Rebiya is many things: businesswoman, mother of eleven children, political leader and, let’s face it, one of China’s fiercest freedom fighters. As a member of the persecuted ethnic Uyghur minority in China’s Xinjiang region, Rebiya has spent her life campaigning for the rights of Uyghurs. Her activism has come at a price; Chinese authorities sentenced her to eight years in prison for her work and she was later forced to live in exile. Despite this, Rebiya – who is known as the ‘Mother of the Uyghur nation’ – has not been silenced by Chinese authorities and continues her activism at the age of 60! [see also: https://thoolen.wordpress.com/2013/09/19/challenges-for-human-rights-education-at-side-event-council-on-25-september/]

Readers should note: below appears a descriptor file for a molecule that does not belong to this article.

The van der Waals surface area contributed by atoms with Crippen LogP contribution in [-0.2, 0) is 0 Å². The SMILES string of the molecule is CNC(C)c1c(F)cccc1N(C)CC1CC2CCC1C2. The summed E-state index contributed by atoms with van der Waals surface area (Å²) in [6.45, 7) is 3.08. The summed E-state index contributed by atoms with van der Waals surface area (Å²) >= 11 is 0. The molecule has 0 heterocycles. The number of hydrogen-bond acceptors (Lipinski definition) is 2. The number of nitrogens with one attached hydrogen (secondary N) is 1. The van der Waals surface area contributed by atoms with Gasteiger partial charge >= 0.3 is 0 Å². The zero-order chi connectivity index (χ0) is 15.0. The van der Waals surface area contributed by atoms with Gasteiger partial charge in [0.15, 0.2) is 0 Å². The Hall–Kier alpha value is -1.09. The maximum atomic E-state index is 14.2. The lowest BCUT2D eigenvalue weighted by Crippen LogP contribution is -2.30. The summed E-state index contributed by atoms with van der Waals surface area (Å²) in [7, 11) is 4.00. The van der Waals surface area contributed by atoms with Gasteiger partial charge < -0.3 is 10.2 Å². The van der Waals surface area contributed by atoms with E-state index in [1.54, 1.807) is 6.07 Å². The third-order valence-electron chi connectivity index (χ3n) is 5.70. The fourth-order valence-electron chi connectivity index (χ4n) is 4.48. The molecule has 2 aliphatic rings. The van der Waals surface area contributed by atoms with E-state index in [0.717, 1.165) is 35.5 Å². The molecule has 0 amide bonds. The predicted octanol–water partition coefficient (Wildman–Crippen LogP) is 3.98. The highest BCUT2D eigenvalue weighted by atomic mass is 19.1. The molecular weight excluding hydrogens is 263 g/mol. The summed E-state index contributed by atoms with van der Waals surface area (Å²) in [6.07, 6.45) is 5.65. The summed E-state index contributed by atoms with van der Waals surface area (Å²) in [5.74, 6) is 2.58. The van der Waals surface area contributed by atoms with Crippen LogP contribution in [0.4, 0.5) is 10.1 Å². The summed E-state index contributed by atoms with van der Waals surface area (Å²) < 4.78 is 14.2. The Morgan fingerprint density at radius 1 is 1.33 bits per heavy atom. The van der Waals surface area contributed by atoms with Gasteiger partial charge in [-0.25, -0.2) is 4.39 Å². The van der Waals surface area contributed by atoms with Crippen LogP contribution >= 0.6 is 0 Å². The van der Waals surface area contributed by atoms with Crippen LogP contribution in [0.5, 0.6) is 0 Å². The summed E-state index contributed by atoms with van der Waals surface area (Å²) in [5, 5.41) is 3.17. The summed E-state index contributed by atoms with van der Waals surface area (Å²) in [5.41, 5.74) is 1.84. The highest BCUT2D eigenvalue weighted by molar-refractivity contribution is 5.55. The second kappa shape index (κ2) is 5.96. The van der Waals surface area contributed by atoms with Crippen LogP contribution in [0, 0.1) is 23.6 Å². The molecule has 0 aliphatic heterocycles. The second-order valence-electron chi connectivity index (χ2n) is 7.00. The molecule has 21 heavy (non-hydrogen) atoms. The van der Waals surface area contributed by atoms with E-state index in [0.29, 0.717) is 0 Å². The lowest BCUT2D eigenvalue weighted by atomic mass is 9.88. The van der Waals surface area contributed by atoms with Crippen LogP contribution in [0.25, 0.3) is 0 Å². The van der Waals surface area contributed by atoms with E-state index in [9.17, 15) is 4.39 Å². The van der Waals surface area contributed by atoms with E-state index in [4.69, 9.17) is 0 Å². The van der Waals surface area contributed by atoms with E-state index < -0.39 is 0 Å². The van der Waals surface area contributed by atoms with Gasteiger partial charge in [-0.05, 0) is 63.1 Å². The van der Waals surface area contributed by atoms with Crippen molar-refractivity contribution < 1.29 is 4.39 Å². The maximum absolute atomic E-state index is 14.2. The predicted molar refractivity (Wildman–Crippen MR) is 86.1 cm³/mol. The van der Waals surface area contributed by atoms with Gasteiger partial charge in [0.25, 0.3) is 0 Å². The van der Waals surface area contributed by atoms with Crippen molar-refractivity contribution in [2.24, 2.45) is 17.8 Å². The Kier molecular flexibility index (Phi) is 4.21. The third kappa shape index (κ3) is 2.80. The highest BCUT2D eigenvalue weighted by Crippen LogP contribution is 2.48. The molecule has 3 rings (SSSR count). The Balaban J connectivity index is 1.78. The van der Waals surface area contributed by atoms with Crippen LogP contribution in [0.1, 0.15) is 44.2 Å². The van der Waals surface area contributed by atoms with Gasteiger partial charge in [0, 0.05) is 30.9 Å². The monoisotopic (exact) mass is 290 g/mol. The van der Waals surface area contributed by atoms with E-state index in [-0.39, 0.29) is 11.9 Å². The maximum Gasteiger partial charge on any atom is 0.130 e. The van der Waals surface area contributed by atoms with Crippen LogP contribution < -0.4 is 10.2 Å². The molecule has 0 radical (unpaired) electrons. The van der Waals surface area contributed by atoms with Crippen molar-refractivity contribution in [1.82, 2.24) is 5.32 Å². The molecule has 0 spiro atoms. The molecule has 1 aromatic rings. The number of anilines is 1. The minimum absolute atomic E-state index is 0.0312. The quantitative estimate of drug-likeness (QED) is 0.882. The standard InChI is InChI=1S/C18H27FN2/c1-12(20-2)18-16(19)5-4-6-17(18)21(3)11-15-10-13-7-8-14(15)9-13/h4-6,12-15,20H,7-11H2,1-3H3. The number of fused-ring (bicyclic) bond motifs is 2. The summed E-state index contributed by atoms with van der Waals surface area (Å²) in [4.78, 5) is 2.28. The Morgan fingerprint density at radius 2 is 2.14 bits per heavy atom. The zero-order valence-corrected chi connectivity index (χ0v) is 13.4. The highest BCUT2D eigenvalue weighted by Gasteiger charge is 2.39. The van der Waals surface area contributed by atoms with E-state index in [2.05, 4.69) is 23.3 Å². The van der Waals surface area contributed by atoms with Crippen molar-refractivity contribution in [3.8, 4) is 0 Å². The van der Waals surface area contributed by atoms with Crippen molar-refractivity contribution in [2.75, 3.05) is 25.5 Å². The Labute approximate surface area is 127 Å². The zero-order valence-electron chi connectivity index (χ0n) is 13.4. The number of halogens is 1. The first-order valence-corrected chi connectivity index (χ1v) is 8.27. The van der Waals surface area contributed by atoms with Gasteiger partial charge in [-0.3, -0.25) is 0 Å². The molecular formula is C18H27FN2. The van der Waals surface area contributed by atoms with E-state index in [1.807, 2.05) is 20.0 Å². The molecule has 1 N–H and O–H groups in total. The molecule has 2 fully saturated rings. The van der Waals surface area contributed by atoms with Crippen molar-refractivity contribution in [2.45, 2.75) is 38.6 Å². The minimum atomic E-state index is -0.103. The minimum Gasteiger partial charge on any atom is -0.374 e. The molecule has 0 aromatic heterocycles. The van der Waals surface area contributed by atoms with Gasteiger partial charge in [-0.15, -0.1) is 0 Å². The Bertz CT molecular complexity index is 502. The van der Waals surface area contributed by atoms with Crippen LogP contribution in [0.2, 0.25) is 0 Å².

Yara Sallam- feminist activist and human rights lawyer from Egypt

 

 

 

 

 

 

At the age of 28, Yara is a leading human rights activist in Egypt. Her commitment to defending human rights, especially women’s rights in Egypt, is inspiring for a fellow young Arab woman like myself . As a feminist, she has championed greater space for women to exercise their civil and political rights and to be free from sexual violence. Yara was recently sentenced to two years in prison for attending a protest in Egypt, where it is now illegal for citizens to effectively exercise their right to protest. Even from prison, Yara continues to champion the causes of vulnerable women who have been detained and imprisoned.[for more on her: https://thoolen.wordpress.com/tag/yara-sallam/]

Nimko Ali- anti-FGM campaigner in the UK